Catfish. This one-word entrée on Oak Hill Café’s dinner menu seems simple enough. If you didn’t read the description beneath it, you’d expect the standard Southern fried preparation. When it arrives at the table, surprisingly, a bright blanket of golden sunflower petals—grown on the small farm plot out back—hides the milky catfish fillet. Beneath it, a bed of Carolina Gold rice is swathed in a sauce made from sunflower leaves. It’s a clever riff on the Indian dish saag paneer, with sunflower leaves standing in for spinach.
Oak Hill Café & Farm, the name of the white house perched on Poinsett Highway, is deceiving. While the moniker conjures up all the rustic charm due this restaurant, bedecked with handcrafted maple tables and lovely local artwork, it doesn’t fully prepare you for the menu’s innovation. Imagine going to the symphony expecting a familiar classical concert and, instead, being treated to a contemporary composition designed to challenge your perception of music. In the same way, the cuisine of Chef David Porras catches you off-guard.
While the lunch menu offers the likes of a legume and pork pastor bowl and a grilled falafel sandwich, dinner trots out trout tiradito (similar to a crudo) and caramelized miso eggplant. Many of the recipes are fleshed out in the upstairs “lab,” a haven for equipment that doesn’t fit in the kitchen—a freeze dryer, a hydrator, and a pressure cooker (that speaks Japanese!). In one corner sits a Rotovap (short for rotary evaporator), a contraption straight out of a chemistry lab like the one co-owner Lori Nelsen used to manage at Furman University. “It’s basically a fancy still,” she says, flashing a mischievous smile.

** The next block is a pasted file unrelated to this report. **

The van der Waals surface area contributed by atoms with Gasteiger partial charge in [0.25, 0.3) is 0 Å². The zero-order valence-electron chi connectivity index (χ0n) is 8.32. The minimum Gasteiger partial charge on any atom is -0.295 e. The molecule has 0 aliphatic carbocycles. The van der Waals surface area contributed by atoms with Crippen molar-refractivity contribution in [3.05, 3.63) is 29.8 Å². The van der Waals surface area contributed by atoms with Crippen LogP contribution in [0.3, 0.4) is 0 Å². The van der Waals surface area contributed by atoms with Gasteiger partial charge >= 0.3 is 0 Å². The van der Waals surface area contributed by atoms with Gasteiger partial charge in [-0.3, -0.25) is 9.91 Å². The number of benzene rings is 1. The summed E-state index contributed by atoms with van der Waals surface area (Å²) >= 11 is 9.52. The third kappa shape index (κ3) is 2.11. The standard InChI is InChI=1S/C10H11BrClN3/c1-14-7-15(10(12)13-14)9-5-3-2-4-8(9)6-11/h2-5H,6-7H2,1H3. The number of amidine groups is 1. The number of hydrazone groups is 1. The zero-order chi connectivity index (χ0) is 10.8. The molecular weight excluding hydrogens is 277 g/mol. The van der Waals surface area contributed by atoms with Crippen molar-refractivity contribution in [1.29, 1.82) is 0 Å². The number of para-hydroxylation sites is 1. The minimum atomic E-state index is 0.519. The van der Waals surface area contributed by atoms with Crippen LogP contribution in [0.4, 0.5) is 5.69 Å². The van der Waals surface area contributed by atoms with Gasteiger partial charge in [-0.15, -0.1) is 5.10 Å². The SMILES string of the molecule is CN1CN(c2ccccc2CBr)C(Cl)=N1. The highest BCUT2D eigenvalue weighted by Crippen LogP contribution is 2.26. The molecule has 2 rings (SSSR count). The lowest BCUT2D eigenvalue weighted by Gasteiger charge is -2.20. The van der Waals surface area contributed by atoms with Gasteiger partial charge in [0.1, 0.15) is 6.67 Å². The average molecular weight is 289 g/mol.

Schooled by Michelin-starred chefs at the Basque Culinary Center in San Sebastián, Spain, David Porras embraces the concept of molecular gastronomy. In the lab hang “mind maps,” white boards scribbled with notes and diagrams of dishes. “The idea is to give us a picture of the dish and the steps to make it happen,” explains Porras. Here, a stalk of rhubarb may be reimagined to resemble a vanilla bean, and watermelon manipulated to look like thin slices of carpaccio.
The wall behind the chef’s desk in his office upstairs is likewise littered with notes, charts, graphs, and scrawls, all part of his method of organization—essential to corral his constant flow of creative thoughts into some kind of order.
The restaurant, which has been open for breakfast and lunch for several months now, contains a small market just inside the entrance, where a glass case shows off fresh breads and pastries, and shelves lay out just-picked produce from the café’s garden, along with pre-made soups, stocks, entrées, and desserts to go. Dinner service didn’t debut until September. They’ve been inching up to dinner intentionally, leaving time to perfect menus and polish service before sharing them with the public. As Porras tells me, “This first year is about learning, from the farm to the kitchen staff.”
If the café is a symphony, Porras and Nelsen are its conductors. “David and I have to be entrepreneurs, managers, and technicians,” Lori says. They direct the various parts of their orchestra: the menus, the kitchen, the bar, the guests. Together, they set the tempo for this culinary opus.
Photography by Paul Mehaffey